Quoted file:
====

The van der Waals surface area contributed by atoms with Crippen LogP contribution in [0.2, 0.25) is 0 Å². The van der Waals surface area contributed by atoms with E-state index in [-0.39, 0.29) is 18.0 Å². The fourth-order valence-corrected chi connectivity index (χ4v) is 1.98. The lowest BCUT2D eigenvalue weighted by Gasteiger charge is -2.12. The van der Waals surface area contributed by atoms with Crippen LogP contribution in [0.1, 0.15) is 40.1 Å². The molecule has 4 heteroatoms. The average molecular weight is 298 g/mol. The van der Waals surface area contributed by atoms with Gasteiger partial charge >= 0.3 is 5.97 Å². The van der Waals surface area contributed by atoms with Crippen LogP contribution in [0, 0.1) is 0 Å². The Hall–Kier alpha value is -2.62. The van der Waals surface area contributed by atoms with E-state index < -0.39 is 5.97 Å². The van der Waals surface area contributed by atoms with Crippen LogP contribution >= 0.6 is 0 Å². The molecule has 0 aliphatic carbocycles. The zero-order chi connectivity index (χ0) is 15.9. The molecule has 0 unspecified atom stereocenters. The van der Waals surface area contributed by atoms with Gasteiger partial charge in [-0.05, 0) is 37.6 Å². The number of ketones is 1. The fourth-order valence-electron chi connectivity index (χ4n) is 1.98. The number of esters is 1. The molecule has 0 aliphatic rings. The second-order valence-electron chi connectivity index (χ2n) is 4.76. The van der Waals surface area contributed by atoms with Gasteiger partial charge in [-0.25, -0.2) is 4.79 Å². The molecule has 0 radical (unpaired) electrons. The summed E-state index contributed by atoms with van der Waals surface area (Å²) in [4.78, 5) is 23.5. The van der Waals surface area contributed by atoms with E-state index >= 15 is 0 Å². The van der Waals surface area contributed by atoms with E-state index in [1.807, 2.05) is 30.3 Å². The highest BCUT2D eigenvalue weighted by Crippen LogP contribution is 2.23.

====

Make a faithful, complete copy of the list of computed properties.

The van der Waals surface area contributed by atoms with Crippen LogP contribution in [0.2, 0.25) is 0 Å². The van der Waals surface area contributed by atoms with E-state index in [-0.39, 0.29) is 18.0 Å². The fourth-order valence-corrected chi connectivity index (χ4v) is 1.98. The lowest BCUT2D eigenvalue weighted by Gasteiger charge is -2.12. The van der Waals surface area contributed by atoms with Crippen LogP contribution in [0.1, 0.15) is 40.1 Å². The molecule has 4 heteroatoms. The average molecular weight is 298 g/mol. The van der Waals surface area contributed by atoms with Gasteiger partial charge >= 0.3 is 5.97 Å². The van der Waals surface area contributed by atoms with Crippen LogP contribution in [0, 0.1) is 0 Å². The Hall–Kier alpha value is -2.62. The van der Waals surface area contributed by atoms with E-state index < -0.39 is 5.97 Å². The van der Waals surface area contributed by atoms with Crippen LogP contribution >= 0.6 is 0 Å². The molecule has 0 aliphatic carbocycles. The zero-order chi connectivity index (χ0) is 15.9. The molecule has 0 unspecified atom stereocenters. The van der Waals surface area contributed by atoms with Gasteiger partial charge in [-0.05, 0) is 37.6 Å². The number of ketones is 1. The fourth-order valence-electron chi connectivity index (χ4n) is 1.98. The number of esters is 1. The molecule has 0 aliphatic rings. The second-order valence-electron chi connectivity index (χ2n) is 4.76. The van der Waals surface area contributed by atoms with Gasteiger partial charge in [-0.25, -0.2) is 4.79 Å². The molecule has 0 radical (unpaired) electrons. The summed E-state index contributed by atoms with van der Waals surface area (Å²) in [4.78, 5) is 23.5. The van der Waals surface area contributed by atoms with E-state index >= 15 is 0 Å². The van der Waals surface area contributed by atoms with E-state index in [1.807, 2.05) is 30.3 Å². The highest BCUT2D eigenvalue weighted by Crippen LogP contribution is 2.23.